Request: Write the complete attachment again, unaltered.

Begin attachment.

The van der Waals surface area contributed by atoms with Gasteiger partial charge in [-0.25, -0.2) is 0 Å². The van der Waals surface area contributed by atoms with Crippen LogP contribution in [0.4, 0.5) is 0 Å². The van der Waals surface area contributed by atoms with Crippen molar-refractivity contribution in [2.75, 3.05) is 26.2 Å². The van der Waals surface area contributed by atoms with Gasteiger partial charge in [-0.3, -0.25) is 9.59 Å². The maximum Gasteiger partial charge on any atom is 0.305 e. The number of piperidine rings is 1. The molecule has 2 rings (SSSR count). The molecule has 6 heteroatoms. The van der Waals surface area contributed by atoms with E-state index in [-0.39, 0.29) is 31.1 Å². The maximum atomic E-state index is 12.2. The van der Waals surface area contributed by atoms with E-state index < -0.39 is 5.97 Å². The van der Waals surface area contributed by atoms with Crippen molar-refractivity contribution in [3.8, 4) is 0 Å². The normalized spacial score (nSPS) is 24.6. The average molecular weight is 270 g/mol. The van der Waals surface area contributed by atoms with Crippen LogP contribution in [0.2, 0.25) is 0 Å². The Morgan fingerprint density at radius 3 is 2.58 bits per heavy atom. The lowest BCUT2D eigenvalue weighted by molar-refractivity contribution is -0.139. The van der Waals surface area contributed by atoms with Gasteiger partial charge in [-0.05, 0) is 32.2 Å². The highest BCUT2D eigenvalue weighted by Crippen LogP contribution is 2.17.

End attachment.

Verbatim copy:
The van der Waals surface area contributed by atoms with Gasteiger partial charge in [-0.25, -0.2) is 0 Å². The van der Waals surface area contributed by atoms with Crippen LogP contribution in [0.4, 0.5) is 0 Å². The van der Waals surface area contributed by atoms with Crippen molar-refractivity contribution in [2.75, 3.05) is 26.2 Å². The van der Waals surface area contributed by atoms with Gasteiger partial charge in [-0.3, -0.25) is 9.59 Å². The maximum Gasteiger partial charge on any atom is 0.305 e. The number of piperidine rings is 1. The molecule has 2 rings (SSSR count). The molecule has 6 heteroatoms. The van der Waals surface area contributed by atoms with E-state index in [-0.39, 0.29) is 31.1 Å². The maximum atomic E-state index is 12.2. The van der Waals surface area contributed by atoms with E-state index < -0.39 is 5.97 Å². The van der Waals surface area contributed by atoms with Crippen molar-refractivity contribution in [3.8, 4) is 0 Å². The normalized spacial score (nSPS) is 24.6. The average molecular weight is 270 g/mol. The van der Waals surface area contributed by atoms with Crippen LogP contribution in [0.2, 0.25) is 0 Å². The Morgan fingerprint density at radius 3 is 2.58 bits per heavy atom. The lowest BCUT2D eigenvalue weighted by molar-refractivity contribution is -0.139. The van der Waals surface area contributed by atoms with Gasteiger partial charge in [-0.05, 0) is 32.2 Å². The highest BCUT2D eigenvalue weighted by Crippen LogP contribution is 2.17.